The Vienna Hofburg – the former imperial residence of the Habsburgs
When was the Hofburg built and where is the oldest part? How large is the entire area and what is the significance of the Hofburg today?
The Vienna Hofburg is one of the largest palace complexes in the world, covering approximately 500 hectares . The oldest parts date back to the 13th century, the newest parts date back to the 20th century . Over seven centuries it was extended and expanded. Each emperor had another part built, thus today it is an interesting mix of different architectural styles.
The Hofburg was from the 13th century. until 1918 (with short interruptions) the residence of the Habsburgs. Nowadays it consists of numerous museums of world renown, (e.g. Sisi Museum, Imperial Apartments, National Library, Albertina, Museum of Art History , etc.), the Spanish Riding School and the historic Heldenplatz.
The Hofburg is the seat of the Federal President and a professional congress center. Round
5,000 people work in the Hofburg area, which stretches from the Albertina to the Museumsquartier . There is also the possibility to stay at the Hofburg. The Hofburg is owned by the Republic of Austria and administered by the Burghauptmannschaft. In the nearby gardens(Volksgarten and Burggarten) you can relax wonderfully.
It all began in the mid-13th century with the construction of the Schweizertrakt, where the Hofburg Chapel (Vienna Boys’ Choir s ings mass here every Sunday morning) and the Treasury are located. In the treasury, to the right of the entrance, you can still see foundations from the 13th century. see. Augustinian monastery and church, Stallburg and Amalienburg followed next. The Leopoldine Wing was built under Leopold I (grandfather of Maria Theresa) as a connecting wing between the Schweizerhof and the Amalienburg.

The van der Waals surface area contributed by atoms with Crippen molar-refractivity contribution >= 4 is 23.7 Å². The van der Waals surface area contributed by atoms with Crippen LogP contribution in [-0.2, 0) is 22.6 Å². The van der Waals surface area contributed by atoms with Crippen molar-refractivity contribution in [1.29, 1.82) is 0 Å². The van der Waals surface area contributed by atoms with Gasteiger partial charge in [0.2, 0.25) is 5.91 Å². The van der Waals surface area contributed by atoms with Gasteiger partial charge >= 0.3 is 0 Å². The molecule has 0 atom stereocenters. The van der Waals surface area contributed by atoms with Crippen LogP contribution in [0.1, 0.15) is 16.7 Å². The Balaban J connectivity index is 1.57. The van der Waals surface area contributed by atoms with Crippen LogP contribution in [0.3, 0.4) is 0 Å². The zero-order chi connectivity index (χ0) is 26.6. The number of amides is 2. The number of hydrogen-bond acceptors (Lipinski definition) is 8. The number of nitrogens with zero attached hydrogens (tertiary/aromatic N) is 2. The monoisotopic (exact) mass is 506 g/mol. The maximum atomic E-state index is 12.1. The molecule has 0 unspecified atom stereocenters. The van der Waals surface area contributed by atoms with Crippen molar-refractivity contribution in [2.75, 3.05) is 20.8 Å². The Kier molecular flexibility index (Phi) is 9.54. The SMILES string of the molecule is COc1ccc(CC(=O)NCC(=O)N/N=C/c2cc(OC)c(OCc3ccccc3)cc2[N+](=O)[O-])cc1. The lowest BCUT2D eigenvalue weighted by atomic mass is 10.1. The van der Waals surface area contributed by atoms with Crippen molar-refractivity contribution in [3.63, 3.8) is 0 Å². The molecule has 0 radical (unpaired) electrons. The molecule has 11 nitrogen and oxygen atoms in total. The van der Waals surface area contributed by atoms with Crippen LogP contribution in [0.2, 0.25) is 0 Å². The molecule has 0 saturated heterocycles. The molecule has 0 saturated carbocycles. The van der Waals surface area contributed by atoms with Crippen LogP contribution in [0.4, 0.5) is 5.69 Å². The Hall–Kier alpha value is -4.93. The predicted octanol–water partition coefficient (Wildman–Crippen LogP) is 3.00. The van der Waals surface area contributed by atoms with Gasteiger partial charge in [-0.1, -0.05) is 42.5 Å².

The Reichskanzleitrakt was built by Charles VI in the 18th century. supplemented. The inner courtyard is nowadays called the “inner castle courtyard” . This was followed by the National Library, the Augustinian Wing, the Albertina and the Redoutensäle . The Michaelertrakt, where the main entrance to the Hofburg is located, followed only at the end of the 19th century.
The Neue Burg (New Castle) – planned as a double imperial forum, but never realized for reasons of cost – is one of the newer parts of the Hofburg. The twin buildings of the Museum of Art and the Museum of Natural History , with the statue of Maria Theresa in the center and the Museum Quarter behind it, form the end of the Hofburg complex.
Time Travel Tip
: At the end of Habsburgergasse you are on a rectangular square, the former bird market of the city of Vienna. On the left you will find the Stallburg with the Lipizzaners, on the right you walk through the small passage past the Michaelerkloster to the Michaelerplatz. The entrance to the Hofburg is on Michaelerplatz.
St. Michael’s Church is one of the oldest churches in Vienna. Around it there was a cemetery until 1510. Then this cemetery disturbed by its proximity to the Hofburg and was closed by Emperor Maximilian I. But rich noblemen wanted to be close to the imperial house even in death and had themselves buried in the crypt under the church until 1783. The tour is for creepy fans
recommendable. They go partly parallel to the underground premises of Time Travel, which are located in the complex of the monastery of St. Michael.
The Information Center of the Hofburg in the New Castle on Heldenplatz will give you an understanding of the building history of the Hofburg and inform you about all the museums that are part of the Hofburg complex. There is also an exquisite gift store in the information center.
More info: www.hofburg-wien.at